Monday, August 29, 2016

Sunday in the Refugee Camps

Eli and his translator Daud 
Yesterday we worshiped with our friends in Yusif Batil Camp. The church structure in made of twigs and branches with a grass roof and we sit on split log benches. Though these baby Christians are just learning how to lead a church service, we enjoyed teaching some new Arabic songs, sharing encouraging words from Scripture and from personal testimonies and then Eli gave a wonderful sermon with a clear gospel message. His message must have stirred in peoples' hearts because even after the service was over, everyone filed back into the church and wanted to ask questions and have discussion. Some of their questions were:
1. Can Satan forgive our sins?
2. If people pray for us after we die, can we go to heaven?

Please please pray for the new believers in the three Ingassana camps because though they are hungry for Truth and God's Word, divisions and misunderstandings have already shown up in their midst. 

Our car load going home
 Our friend T in the bright pink in the above picture is a new sister in Christ. She has been passing on the Bible stories she learns to her little sisters and this week not only brought her sisters but her mother too. Her mother was sick but she sat through the whole service and then we brought her back to town with us to go to the doctor tomorrow.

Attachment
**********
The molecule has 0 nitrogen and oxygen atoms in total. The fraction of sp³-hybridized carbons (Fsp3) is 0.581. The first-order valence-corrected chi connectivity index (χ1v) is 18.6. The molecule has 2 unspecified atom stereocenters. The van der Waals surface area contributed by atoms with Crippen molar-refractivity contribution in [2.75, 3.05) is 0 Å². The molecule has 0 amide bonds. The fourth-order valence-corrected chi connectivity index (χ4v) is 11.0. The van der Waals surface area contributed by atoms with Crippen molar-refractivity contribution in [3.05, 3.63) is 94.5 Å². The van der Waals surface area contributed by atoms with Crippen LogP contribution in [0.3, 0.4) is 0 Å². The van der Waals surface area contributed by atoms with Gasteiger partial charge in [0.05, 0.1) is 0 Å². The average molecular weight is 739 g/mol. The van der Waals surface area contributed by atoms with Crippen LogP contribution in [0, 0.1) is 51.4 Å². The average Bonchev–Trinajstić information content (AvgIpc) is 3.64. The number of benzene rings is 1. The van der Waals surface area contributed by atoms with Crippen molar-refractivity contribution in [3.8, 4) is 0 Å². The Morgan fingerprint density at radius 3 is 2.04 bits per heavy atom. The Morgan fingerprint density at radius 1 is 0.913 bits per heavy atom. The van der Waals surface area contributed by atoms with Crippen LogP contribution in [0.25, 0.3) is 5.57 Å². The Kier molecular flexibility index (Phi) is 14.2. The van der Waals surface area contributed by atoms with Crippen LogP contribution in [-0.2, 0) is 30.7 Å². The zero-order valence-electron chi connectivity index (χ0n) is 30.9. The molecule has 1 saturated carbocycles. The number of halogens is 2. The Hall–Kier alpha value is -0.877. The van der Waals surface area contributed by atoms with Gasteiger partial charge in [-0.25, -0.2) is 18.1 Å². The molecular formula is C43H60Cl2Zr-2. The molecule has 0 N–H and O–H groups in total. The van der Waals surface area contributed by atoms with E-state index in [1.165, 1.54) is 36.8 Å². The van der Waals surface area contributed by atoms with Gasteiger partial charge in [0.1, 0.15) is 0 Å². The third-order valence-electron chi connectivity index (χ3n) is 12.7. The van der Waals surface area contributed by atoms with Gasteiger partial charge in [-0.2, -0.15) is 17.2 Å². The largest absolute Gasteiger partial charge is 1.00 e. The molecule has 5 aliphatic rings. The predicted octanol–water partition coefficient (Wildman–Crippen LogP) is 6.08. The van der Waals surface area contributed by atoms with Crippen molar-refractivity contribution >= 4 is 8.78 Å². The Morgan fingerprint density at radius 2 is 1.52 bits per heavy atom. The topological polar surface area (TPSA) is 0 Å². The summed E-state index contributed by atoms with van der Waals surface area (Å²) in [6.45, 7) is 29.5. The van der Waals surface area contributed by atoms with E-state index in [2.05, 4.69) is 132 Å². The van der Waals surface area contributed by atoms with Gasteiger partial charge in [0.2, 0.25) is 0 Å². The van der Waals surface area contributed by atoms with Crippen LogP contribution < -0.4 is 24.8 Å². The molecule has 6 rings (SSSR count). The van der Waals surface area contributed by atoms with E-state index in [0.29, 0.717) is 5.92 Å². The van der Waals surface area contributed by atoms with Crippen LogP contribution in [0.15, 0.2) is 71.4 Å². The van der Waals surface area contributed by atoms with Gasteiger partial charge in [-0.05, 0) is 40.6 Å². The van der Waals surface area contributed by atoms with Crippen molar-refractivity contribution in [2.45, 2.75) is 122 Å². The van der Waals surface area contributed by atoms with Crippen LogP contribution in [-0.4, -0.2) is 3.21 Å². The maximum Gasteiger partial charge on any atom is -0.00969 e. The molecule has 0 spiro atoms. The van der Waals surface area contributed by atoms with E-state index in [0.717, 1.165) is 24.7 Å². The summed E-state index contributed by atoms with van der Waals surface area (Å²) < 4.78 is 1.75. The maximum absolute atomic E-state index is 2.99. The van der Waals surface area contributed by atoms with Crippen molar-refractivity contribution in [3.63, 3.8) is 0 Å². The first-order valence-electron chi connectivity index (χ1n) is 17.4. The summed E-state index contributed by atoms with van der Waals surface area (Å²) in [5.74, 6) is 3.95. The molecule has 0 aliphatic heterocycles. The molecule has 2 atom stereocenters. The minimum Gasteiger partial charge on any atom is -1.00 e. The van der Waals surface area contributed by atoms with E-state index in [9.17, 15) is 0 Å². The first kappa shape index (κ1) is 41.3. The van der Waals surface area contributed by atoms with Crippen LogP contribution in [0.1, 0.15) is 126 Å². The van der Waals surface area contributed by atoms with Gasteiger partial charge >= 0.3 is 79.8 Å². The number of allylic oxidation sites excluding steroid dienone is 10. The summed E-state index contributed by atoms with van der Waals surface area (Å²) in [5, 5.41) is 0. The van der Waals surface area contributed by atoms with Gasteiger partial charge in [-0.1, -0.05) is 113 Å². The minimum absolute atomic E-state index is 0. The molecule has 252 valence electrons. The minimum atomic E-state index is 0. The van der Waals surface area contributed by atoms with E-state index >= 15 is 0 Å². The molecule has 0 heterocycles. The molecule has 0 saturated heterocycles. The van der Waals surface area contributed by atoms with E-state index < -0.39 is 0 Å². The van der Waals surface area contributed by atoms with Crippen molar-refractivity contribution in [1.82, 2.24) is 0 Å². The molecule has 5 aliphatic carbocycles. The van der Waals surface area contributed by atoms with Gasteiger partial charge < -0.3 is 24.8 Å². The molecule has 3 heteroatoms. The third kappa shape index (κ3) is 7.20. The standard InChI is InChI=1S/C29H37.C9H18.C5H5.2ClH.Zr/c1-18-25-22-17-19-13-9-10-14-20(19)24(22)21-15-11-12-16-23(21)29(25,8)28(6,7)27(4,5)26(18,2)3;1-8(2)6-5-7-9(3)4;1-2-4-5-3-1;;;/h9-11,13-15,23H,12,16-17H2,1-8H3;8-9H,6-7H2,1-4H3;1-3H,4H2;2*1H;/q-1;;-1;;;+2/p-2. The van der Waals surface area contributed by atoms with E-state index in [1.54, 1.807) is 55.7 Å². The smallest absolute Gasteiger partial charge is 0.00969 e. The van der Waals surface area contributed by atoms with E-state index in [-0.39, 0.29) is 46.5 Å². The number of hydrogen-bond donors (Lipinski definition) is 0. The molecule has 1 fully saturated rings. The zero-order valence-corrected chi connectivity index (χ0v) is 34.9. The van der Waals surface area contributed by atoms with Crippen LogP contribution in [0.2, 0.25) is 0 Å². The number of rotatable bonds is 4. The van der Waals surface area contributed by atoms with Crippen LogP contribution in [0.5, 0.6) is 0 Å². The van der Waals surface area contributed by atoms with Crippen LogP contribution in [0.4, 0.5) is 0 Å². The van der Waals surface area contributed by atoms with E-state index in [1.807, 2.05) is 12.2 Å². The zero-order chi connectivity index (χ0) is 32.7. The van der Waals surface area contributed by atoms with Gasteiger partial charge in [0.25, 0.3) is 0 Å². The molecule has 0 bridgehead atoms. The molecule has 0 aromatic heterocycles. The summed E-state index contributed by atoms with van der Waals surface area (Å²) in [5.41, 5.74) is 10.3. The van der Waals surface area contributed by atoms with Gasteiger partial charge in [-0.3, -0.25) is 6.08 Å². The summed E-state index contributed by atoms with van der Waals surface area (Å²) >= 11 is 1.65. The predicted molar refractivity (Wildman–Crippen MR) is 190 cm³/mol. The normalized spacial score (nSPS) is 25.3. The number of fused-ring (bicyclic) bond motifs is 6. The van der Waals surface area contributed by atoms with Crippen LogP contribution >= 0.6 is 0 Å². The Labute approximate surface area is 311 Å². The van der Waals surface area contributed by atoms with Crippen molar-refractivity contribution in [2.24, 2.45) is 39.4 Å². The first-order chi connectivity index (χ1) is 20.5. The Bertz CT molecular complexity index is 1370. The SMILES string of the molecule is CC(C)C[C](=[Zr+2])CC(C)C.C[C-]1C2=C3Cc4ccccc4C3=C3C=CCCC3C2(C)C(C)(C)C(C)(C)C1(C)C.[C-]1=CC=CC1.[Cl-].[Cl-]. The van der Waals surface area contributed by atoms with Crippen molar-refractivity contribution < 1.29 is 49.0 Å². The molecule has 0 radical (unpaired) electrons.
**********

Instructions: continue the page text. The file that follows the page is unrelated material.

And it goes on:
Even the front seat was full!
 We stopped in town and ate lunch with our friends at an Ethiopian "restaurant" and then drove to a far part of one of the refugee camps to drop off our friend T and her mother and sister.

The scenery driving to one of the camps



A Special Visitor from Melut

Eli and Kur in our home in Doro 
Last week we had a very special visitor come to see us from Melut - our friend Kur Deng Kur, the Principal of Gideon Theological College. He spent a few nights with us, catching us up on news from Melut, how the church and school are doing, and the success of the new Theological Education by Extension program that he started up in Melut in July. The exciting thing is that the weekly classes are now meeting on GTC campus which is such an answer to prayer. Soldiers continue to live in the empty houses (including our house) but at least Bible education continues to happen in that special corner of the world on the Nile River.